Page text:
Rare J.D. Salinger Portraits Digitized
German photographer Lotte Jacobi '74H is known for taking pictures of some of the most famous faces of the 20th century: Albert Einstein, Eleanor Roosevelt, philosopher Thomas Mann, novelist Theodore Dreiser, painter Marc Chagall and the elusive J.D. Salinger. When she died in 1990, Jacobi gave 47,000 negatives from her life’s work to UNH.
On Jan. 22, the University Museum’s Special Collections will unveil Jacobi's photos of Salinger, famed author of “Catcher in the Rye,” that have rarely, if ever, been seen. The photographs are part of a tribute to Salinger’s 100th birthday. Seventeen of the portraits were recently digitized and are available for licensing through UNHInnovation. Six will be on display during the celebration, and one will be included in the larger exhibit of Jacobi's work, opening in the museum Jan. 24.
“The collection is extremely important historically, and it’s a significant responsibility and cost for UNH to properly care for it ... Licensing the images is the vehicle UNH is using to support and share the collection and to make it sustainable over time."
All of the Salinger photographs were taken during a single sitting; differences come in nuances and Jacobi’s expertise in drawing out her subjects. Salinger was known for his reclusive nature; few photos of him exist today. Licensing of the black-and-white images through UNHInnovation will allow them to be used, among other ways, by magazines, book publishers, museums and in films. Images from the Jacobi collection also are available for licensing through UNHInnovation for both private and professional use.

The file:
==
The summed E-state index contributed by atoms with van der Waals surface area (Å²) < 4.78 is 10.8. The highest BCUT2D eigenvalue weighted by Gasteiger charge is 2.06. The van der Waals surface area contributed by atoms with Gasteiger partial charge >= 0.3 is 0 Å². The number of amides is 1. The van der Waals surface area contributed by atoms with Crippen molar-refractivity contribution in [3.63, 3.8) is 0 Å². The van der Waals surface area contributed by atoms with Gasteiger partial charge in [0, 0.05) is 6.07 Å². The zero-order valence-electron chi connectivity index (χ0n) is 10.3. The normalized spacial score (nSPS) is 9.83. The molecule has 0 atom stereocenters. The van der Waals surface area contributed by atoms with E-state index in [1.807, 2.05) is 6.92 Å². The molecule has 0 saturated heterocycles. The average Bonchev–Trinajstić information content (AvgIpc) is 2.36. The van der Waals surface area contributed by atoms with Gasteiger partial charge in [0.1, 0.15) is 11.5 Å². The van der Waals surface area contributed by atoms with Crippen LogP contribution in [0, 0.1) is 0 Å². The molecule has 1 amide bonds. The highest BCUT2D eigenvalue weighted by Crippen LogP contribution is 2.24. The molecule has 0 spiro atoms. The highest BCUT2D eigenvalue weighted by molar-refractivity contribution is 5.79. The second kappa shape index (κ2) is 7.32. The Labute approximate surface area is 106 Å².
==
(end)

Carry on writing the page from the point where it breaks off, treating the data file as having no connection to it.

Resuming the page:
“The collection is extremely important historically, and it’s a significant responsibility and cost for UNH to properly care for it,” says Elizabeth Sheckler '10 of UNHInnovation. “Jacobi took astoundingly high-quality images of historical figures and situations that are, in some cases, the only ones of their kind. When she bequeathed the collection to us, most of her images were in photo negative format — nearly 50,000 of them. Licensing the images is the vehicle UNH is using to support and share the collection and to make it sustainable over time.”
Sheckler says some of the Jacobi images were volatile and had to be sent to specialists for digitization to keep them from deteriorating.
“The more we license the photos, the more revenue we generate, the more an investment can be made to digitize the collection efficiently and responsibly, which produces the end goal of getting Jacobi’s images — many historically unique — into the world for public use and viewing,” Sheckler says.
Salinger and Jacobi both spent their final years in small New Hampshire towns, Salinger in Cornish and Jacobi in Deering. While Salinger was a recluse who stopped publishing in 1965, Jacobi was active well into her 80s. She served as a New Hampshire representative to the 1976 Democratic Convention, and when she forgot to register for the 1980 convention, attended as a press photographer for the Concord Monitor. Her work was last displayed at UNH in 1996. She received an honorary degree from UNH in 1974.